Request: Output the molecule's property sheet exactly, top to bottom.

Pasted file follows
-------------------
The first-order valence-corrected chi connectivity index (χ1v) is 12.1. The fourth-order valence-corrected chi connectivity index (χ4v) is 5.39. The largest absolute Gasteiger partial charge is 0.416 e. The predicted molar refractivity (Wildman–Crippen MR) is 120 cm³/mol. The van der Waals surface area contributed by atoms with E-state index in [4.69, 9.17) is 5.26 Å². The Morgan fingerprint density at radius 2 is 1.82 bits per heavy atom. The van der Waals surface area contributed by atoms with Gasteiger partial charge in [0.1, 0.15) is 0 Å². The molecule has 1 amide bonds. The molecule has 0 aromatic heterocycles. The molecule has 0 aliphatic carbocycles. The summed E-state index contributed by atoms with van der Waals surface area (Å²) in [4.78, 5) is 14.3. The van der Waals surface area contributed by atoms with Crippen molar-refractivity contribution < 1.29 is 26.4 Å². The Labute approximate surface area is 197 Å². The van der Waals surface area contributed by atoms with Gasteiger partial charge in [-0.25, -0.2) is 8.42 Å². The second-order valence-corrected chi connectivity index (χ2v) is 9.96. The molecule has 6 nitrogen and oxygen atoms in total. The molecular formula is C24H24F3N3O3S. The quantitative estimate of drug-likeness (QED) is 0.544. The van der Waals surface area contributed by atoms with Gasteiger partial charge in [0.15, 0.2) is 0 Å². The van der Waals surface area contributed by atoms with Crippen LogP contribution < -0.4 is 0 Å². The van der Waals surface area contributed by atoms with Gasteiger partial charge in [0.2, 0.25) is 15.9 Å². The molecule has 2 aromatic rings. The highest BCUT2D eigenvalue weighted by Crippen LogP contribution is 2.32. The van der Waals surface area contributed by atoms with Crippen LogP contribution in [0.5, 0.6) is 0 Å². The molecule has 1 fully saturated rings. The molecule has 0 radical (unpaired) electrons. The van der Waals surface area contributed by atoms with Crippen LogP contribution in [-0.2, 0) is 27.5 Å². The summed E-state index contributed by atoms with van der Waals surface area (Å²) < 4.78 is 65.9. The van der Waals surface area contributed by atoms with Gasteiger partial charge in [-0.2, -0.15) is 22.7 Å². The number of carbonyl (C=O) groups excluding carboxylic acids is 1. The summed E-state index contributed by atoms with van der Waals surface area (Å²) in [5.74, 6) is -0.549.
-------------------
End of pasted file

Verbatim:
The first-order valence-corrected chi connectivity index (χ1v) is 12.1. The fourth-order valence-corrected chi connectivity index (χ4v) is 5.39. The largest absolute Gasteiger partial charge is 0.416 e. The predicted molar refractivity (Wildman–Crippen MR) is 120 cm³/mol. The van der Waals surface area contributed by atoms with E-state index in [4.69, 9.17) is 5.26 Å². The Morgan fingerprint density at radius 2 is 1.82 bits per heavy atom. The van der Waals surface area contributed by atoms with Gasteiger partial charge in [0.1, 0.15) is 0 Å². The molecule has 1 amide bonds. The molecule has 0 aromatic heterocycles. The molecule has 0 aliphatic carbocycles. The summed E-state index contributed by atoms with van der Waals surface area (Å²) in [4.78, 5) is 14.3. The van der Waals surface area contributed by atoms with Crippen molar-refractivity contribution < 1.29 is 26.4 Å². The Labute approximate surface area is 197 Å². The van der Waals surface area contributed by atoms with Gasteiger partial charge in [-0.25, -0.2) is 8.42 Å². The second-order valence-corrected chi connectivity index (χ2v) is 9.96. The molecule has 6 nitrogen and oxygen atoms in total. The molecular formula is C24H24F3N3O3S. The quantitative estimate of drug-likeness (QED) is 0.544. The van der Waals surface area contributed by atoms with Gasteiger partial charge in [0.15, 0.2) is 0 Å². The van der Waals surface area contributed by atoms with Crippen LogP contribution < -0.4 is 0 Å². The van der Waals surface area contributed by atoms with Gasteiger partial charge in [0.2, 0.25) is 15.9 Å². The molecule has 2 aromatic rings. The highest BCUT2D eigenvalue weighted by Crippen LogP contribution is 2.32. The van der Waals surface area contributed by atoms with Crippen LogP contribution in [0.5, 0.6) is 0 Å². The molecule has 1 fully saturated rings. The molecule has 0 radical (unpaired) electrons. The van der Waals surface area contributed by atoms with Crippen LogP contribution in [-0.2, 0) is 27.5 Å². The summed E-state index contributed by atoms with van der Waals surface area (Å²) < 4.78 is 65.9. The van der Waals surface area contributed by atoms with Gasteiger partial charge in [-0.2, -0.15) is 22.7 Å². The number of carbonyl (C=O) groups excluding carboxylic acids is 1. The summed E-state index contributed by atoms with van der Waals surface area (Å²) in [5.74, 6) is -0.549.